There was a sudden loud crackling, like several small bones snapping all at once, from Hallow’s Field. Kami flinched, coming up against the hard line of Jared’s chest. For a moment she saw nothing in the field but the nightmare she had seen before, but then she tilted her face up. A mass of clouds was eating the blue-gray of the sky. The clouds were suddenly touched with orange and scarlet, as if the sun had blazed into the sky.
It wasn’t the sun.
Down in the still-wet blood of Hallow’s Field, there was a new fire kindling. The smell of smoke hit them, thick and almost sweet. Kami felt Jared’s body tense for a spring.
She grabbed at him with no hesitation for once, seizing at his wrists, her head banging against his collarbone, her whole body involved in a fight to keep him down and still, keep him safe. He was so much bigger than she was that it was like trying to wrestle down an animal.
Kami let go of one wrist and seized his shirt again, using her leverage on it to swing herself back to face him. Then she took his face in both hands, tight jaw against her palms, her fingertips slipping against his scar.
“No,” she commanded softly.
Jared stilled, his body relaxing enough that Kami felt able to let go. Then her eyes stung as the smoke hit, tears abrupt and hot on her cheeks.
Hallow’s Field was an expanse of seething flame, the blood and the dead lost in the fire. It licked red tongues through the wire fence and swallowed the thorns that were encroaching on the fields with a roar. Sweat ran down Kami’s face, mingling with the tears. The fire did not catch on the thornbushes that lay outside the field, did not spread along the dry grass to the surrounding fields. The fire simmered behind its fence like a creature Rob had caged.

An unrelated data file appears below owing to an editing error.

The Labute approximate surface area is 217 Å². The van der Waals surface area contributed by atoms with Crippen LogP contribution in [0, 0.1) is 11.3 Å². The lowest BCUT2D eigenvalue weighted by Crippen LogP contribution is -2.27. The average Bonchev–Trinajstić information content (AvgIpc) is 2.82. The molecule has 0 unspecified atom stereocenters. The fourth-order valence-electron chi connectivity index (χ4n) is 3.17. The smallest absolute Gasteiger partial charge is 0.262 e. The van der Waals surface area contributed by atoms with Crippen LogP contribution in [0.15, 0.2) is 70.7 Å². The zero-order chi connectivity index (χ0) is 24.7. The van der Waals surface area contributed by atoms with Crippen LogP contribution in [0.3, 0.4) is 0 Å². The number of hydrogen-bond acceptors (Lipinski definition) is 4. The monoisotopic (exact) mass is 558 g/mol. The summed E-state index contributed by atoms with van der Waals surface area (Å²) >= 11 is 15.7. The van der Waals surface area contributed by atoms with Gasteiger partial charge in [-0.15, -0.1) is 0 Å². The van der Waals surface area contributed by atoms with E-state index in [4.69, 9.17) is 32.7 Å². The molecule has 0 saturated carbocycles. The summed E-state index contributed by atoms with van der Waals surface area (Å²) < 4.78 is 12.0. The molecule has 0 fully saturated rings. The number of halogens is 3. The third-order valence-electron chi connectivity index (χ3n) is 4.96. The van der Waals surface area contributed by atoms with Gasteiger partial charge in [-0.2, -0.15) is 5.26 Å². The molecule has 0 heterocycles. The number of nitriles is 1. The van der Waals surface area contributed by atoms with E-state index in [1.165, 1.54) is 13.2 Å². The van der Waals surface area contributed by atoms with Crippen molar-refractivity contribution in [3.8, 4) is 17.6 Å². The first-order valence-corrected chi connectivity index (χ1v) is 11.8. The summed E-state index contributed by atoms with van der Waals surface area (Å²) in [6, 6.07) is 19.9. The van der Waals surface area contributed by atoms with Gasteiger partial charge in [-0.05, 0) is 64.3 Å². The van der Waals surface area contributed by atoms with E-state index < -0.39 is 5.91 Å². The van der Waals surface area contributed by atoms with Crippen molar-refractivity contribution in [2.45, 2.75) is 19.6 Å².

Firelight cast patterns on Rob’s pleasant, handsome face. He moved forward slowly to where the little throng of people stood. Everyone scattered except for one lone figure in her winter coat. Kami’s mother tilted up her face and looked at Rob. Kami could see the effort it cost her not to back away.
Rob smiled at Kami’s mother as if she was rather sweet, as if he didn’t know her at all. “In the old days, the town would offer up a sacrifice on the winter solstice for the coming of the new year,” said Rob. “So you have a choice to make, and after that the rest will live. You’ll live charmed lives, sheltered and guarded, under a real sorcerer’s rule.”
“The rest will live,” echoed Kami’s mother, her voice frayed with exhaustion. “So, you mean one person will die.”
“If you all want to die,” said Rob, “I’ll be happy to oblige you.”
Kami’s legs ached from crouching, her hands ached from her grasp on Jared’s shirt and his wrist, and her eyes hurt as she tried to watch her mother.
“I trust you’re all going to be sensible,” Rob said, in a terribly reasonable tone. “I will be waiting to accept your tokens. I’ll be watching for the signs.” He vanished as Lillian had once, in a sigh of wind and a blink. He left Hallow’s Field burning.
Jared pulled away from Kami as soon as Rob was gone, rising to his feet. Kami stood up too. She looked across at the crowd by the gate, and saw them all recognize Jared. She saw her mother, looking at her.
Kami had to look away. From the opposite direction, she saw the others coming, Lillian and Ash at their head. They were walking at a fast clip, Lillian zeroing in on Jared because Lynburns were the only people she ever really saw. “Who did you see?” Lillian asked.
“Rob,” Kami said. “And the people here. He summoned them so they could see what he would do.”
Jared nodded. “So he could issue his ultimatum. The town goes back to the old ways, or else.”
“My family,” Holly said uncertainly, and everyone turned to look at her. Angela shoved her shoulder in front of Holly’s, glaring indiscriminately, and Holly went on: “They were all gone when I woke up. I hoped, but—they’re not at the gate.”